AU Summit: UN chief urges end to sexual violence against women

Addis Ababa, Ethiopia (PANA) - The international community in general and men in particular must understand that sexual violence against women is a crime and that everybody has the responsibility to fight it wherever it takes place, UN Secretary-General Ban Ki-moon said here Monday.

"We are now addressing this problem globally and leaders of all countries where sexual violence is prevalent should have this issue clearly in their mind," Ban said at a press conference held on the sidelines of the 16th ordinary session of the African Union (AU) Assembly of heads of state and government.

The UN chief specifically called journalists to brief them on the steps being taken by the Security Council to combat sexual violence by involving the international community to stop all perpetrators of this crime against women and children, saying the Council resolution on the matter had an in-built accountability system.

"After many years of discussions, UN member states have decided to create one entity for dealing with issues related to equality and empowerment of women," said Ban, explaining that since his appointment as secretary-general, he had increased on average by 40 per cent the number of women in top ranks at the world body.

"We want to see women not as victims but as agents of change in every area," he stressed.

Ban challenged the media to communicate the UN message on fighting sexual violence, saying: "If you are committed, you can play an important role to educate the general public and disseminate this message. We believe that men should change their mentality to prevent sexual violence."

As from December, 2010, the UN is pursuing a four-track approach in combating sexual violence against women that entails monitoring and reporting incidents more effectively; listing, naming and shaming perpetrators; travel ban and assets freeze; and ending impunity to identified perpetrators of the crime, said Margot Wallstrom, UN Special Representative on Sexual Violence in Conflict.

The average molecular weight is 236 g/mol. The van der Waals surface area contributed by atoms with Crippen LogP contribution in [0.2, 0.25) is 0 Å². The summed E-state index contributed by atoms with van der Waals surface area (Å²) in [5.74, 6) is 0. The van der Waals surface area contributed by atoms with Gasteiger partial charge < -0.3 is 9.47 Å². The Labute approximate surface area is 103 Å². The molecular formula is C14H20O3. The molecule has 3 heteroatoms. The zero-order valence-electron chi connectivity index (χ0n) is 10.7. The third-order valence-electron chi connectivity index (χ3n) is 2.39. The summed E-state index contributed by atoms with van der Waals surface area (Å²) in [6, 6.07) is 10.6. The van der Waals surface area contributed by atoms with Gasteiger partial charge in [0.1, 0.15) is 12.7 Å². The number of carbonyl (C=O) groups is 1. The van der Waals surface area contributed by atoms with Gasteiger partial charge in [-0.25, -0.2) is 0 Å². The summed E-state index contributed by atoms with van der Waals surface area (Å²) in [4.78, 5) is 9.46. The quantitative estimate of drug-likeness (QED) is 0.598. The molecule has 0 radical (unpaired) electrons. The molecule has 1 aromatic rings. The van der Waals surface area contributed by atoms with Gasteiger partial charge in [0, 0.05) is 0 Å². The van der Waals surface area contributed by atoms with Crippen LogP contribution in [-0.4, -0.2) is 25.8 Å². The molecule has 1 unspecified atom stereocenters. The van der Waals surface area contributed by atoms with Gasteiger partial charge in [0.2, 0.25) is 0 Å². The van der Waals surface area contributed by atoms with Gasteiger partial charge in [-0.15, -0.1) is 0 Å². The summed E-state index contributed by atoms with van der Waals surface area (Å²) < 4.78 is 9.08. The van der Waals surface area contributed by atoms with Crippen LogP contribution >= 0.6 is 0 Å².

"Sexual violence against women is a global problem but on this continent [Africa], this is a phenomenon we have to stop immediately in conflict areas. This is a weapon of choice because it is cheap, silent and very effective," Wallstrom said, noting that African leaders also agreed that it was criminal.  

According to the official, the UN has set an agenda on which it would collaborate with governments and non-governmental organisations to provide training to the military, the police and civilians to end sexual violence and empower women.

In areas of conflict, Wallstrom said there should be no peace deals made without women participation on the negotiating table.

"For all countries in election mood, this is something we can keep an eye on," she said, observing that in many local conflicts and fighting over common natural resources, women often ended up "not as fighters but as victims of rape on the front line".

Speaking at the same press conference, UN Under-Secretary-General for Peacekeeping Operation, Alain Le Roy, said in the case of DR Congo, where sexual violence has been rampant, women had been given free cell and satellite phones to call for help or report such cases.

"I don't think that we can stop it completely but we are making progress," said Le Roy, who asserted that women had a major role to play in combating sexual violence in areas of conflict.

According to Ban, increased presence of female police in Liberia has improved reporting and response to incidents of sexual violence against women.

"Sexual violence has been part of fighting, ending it must be part of making peace," he added.
-0- PANA AR/BOS 31Jan2011

31 january 2011 20:29:34

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